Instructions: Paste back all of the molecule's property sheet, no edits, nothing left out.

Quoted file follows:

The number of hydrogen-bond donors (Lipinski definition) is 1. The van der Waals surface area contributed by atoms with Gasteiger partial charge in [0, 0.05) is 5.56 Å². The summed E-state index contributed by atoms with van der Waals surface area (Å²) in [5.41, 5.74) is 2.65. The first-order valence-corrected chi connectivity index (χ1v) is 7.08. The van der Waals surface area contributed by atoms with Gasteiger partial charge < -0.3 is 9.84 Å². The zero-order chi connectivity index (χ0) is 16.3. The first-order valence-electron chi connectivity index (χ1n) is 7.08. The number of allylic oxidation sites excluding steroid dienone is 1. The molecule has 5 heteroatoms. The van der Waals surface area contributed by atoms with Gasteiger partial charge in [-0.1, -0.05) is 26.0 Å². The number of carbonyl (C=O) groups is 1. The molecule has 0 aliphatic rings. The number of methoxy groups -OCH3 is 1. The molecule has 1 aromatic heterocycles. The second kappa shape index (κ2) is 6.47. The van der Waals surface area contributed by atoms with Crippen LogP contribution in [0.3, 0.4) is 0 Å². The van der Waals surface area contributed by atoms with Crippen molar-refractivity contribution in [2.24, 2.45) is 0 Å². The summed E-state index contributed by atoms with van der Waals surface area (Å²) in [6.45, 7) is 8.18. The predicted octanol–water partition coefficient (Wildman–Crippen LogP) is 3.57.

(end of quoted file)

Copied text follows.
The number of hydrogen-bond donors (Lipinski definition) is 1. The van der Waals surface area contributed by atoms with Gasteiger partial charge in [0, 0.05) is 5.56 Å². The summed E-state index contributed by atoms with van der Waals surface area (Å²) in [5.41, 5.74) is 2.65. The first-order valence-corrected chi connectivity index (χ1v) is 7.08. The van der Waals surface area contributed by atoms with Gasteiger partial charge < -0.3 is 9.84 Å². The zero-order chi connectivity index (χ0) is 16.3. The first-order valence-electron chi connectivity index (χ1n) is 7.08. The number of allylic oxidation sites excluding steroid dienone is 1. The molecule has 5 heteroatoms. The van der Waals surface area contributed by atoms with Gasteiger partial charge in [-0.1, -0.05) is 26.0 Å². The number of carbonyl (C=O) groups is 1. The molecule has 0 aliphatic rings. The number of methoxy groups -OCH3 is 1. The molecule has 1 aromatic heterocycles. The second kappa shape index (κ2) is 6.47. The van der Waals surface area contributed by atoms with Crippen LogP contribution in [0.3, 0.4) is 0 Å². The van der Waals surface area contributed by atoms with Crippen molar-refractivity contribution in [2.24, 2.45) is 0 Å². The summed E-state index contributed by atoms with van der Waals surface area (Å²) in [6.45, 7) is 8.18. The predicted octanol–water partition coefficient (Wildman–Crippen LogP) is 3.57.